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Tax-evasion panel to grill AIB officials

February 16, 2011

By Staff Reporter

By Andrew Bushe

DUBLIN — Beleaguered Allied Irish Bank officials are to go head-to-head with tax inspectors this week as the all-party Oireachtas committee investigating millions of pounds worth of DIRT tax evasion begins to wind up its investigation.

Publication of an internal AIB audit suggesting it might have a £100 million liability for Deposit Interest Retention Tax (DIRT) in 1991 set in train the probe into widespread tax cheating by customers of the financial institutions.

Thousands of customers, apparently with the widespread collusion of bank and building society staffs, opened bogus non-resident deposit accounts claiming they lived abroad and were not liable for DIRT.

AIB has claimed that Revenue staff gave it an amnesty on its DIRT backlog in the early 1990s, but tax inspectors have strongly refuted the claim, pointing out that legislation would be needed for such a move.

Some AIB bosses, in attempting to dismiss the £100-million-arrears estimate drawn up by their own head of internal audit, Tony Spollen, have inadvertently revealed bitter top-level animosities that existed at the top of the bank’s management team.

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Spollen had arrived at his figure by taking one six-month liability and multiplying it by 10 to give an estimate of what might be owed for five years.

The personal differences led to dramatic and damaging new claims about allegations that instructions were given to alter an audit report and an AIB-underwritten share offer that went wrong and resulted in shares being transferred into staff pension funds.

Former AIB chief executive Gerry Scanlan told the Public Accounts Committee that Spollen’s estimate was "infantile." He dismissed it as a "back-of-beyond calculation" and "fiction."

However, Jim Culliton, who as chairman of AIB’s audit committee was charged with investigating, said he did not regard the £100 million figure as a fiction. He accepted that the only way to get the true figure was to check all the accounts involved in the bank branches.

Culliton also praised Spollen, saying he was "very impressed" with him and saw him as a "deeply committed man" with a "rare independence of mind that you don’t often get in executives."

Spollen left the bank in 1991 after he was to be transferred from his audit job. But the bank denied his transfer and his audit report were connected.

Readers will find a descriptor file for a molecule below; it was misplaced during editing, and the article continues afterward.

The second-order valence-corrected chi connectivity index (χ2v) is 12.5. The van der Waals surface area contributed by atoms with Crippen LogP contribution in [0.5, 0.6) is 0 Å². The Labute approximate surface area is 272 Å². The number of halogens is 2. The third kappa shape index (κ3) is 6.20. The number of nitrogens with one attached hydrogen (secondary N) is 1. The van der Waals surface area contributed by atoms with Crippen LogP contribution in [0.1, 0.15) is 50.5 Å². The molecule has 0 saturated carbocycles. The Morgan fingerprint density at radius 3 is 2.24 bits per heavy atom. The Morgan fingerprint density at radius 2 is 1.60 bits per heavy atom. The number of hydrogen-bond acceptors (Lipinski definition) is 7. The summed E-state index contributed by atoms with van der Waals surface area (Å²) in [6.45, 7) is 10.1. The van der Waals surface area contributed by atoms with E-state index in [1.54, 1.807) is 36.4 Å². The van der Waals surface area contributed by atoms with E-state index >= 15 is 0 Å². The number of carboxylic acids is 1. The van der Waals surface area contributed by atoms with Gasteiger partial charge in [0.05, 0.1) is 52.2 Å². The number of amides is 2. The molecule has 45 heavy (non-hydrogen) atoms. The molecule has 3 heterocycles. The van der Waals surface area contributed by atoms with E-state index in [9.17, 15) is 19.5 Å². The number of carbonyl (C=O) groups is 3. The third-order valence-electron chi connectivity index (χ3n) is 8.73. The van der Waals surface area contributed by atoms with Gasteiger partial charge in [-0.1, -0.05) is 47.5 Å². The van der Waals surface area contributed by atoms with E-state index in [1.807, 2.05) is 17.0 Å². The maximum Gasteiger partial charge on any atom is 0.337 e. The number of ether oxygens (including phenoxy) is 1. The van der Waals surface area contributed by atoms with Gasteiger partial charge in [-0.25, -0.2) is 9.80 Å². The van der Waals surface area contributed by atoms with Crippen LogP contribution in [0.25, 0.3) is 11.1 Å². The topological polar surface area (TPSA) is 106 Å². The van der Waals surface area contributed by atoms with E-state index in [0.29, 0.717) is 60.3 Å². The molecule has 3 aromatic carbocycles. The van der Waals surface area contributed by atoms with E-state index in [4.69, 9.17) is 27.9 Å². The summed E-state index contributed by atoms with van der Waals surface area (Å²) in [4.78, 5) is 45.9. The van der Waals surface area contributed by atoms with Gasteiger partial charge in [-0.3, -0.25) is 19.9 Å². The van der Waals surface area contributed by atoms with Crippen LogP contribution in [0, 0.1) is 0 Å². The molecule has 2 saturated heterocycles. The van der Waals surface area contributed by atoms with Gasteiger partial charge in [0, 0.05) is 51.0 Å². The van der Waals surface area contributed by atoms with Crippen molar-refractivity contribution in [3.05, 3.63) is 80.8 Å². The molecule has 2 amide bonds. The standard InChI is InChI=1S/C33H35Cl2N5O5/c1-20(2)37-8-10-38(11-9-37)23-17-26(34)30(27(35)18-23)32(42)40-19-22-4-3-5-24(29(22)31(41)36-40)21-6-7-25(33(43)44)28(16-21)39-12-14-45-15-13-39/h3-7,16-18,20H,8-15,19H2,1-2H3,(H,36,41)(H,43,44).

Scanlan made clear the depth of hostility at the top of the country’s biggest bank. He told TD’s that Spollen’s protests about a conspiracy surrounding the proposed transfer had resulted in a situation where it was "in a sense, his job or my job."

An emotional Spollen, who said his wife is suffering from cancer and was watching the televised proceedings, responded at the next day’s hearings after staying awake all night thinking about it.

He attacked "scurrilous" remarks made by the present AIB chief executive, Tom Mulcahy, at hearings last October. "Here he was suggesting that everybody else [was] to blame," he said. "Blame all the other blanks, blame Tony, blame everybody in sight."

Spollen, who was interrupted by AIB’s barrister at the hearings, said the issue that "drew the line" between him and Scanlan was "a failed share issue in AIB, an underwriting.

"It went badly wrong. Rather than face the music and admit it, the bank had been left with an underwriting stick. What happened was that the shares were put into the widows and orphans accounts, into the staff pension fund accounts. The stock exchange was never informed."

Spollen described his relationship with Scanlan as "a little bit fraught" and said it all arose because "one time he wanted me to change an audit report, which I refused."

Chairman Jim Mitchell intervened to tell Spollen to speak to the committee’s lawyers. He may be recalled this week.

AIB, meanwhile, has played down Spollen’s suggestions of a support operation for the shares of the Dana Petroleum in 1988 and said the matter had been investigated by two law firms that said no offense had occurred. It admitted £250,000 worth of shares had been purchased and put into the staff funds.

Scanlan denied he had instructed Spollen to change an audit report. He said the request had come from the bank’s legal adviser.

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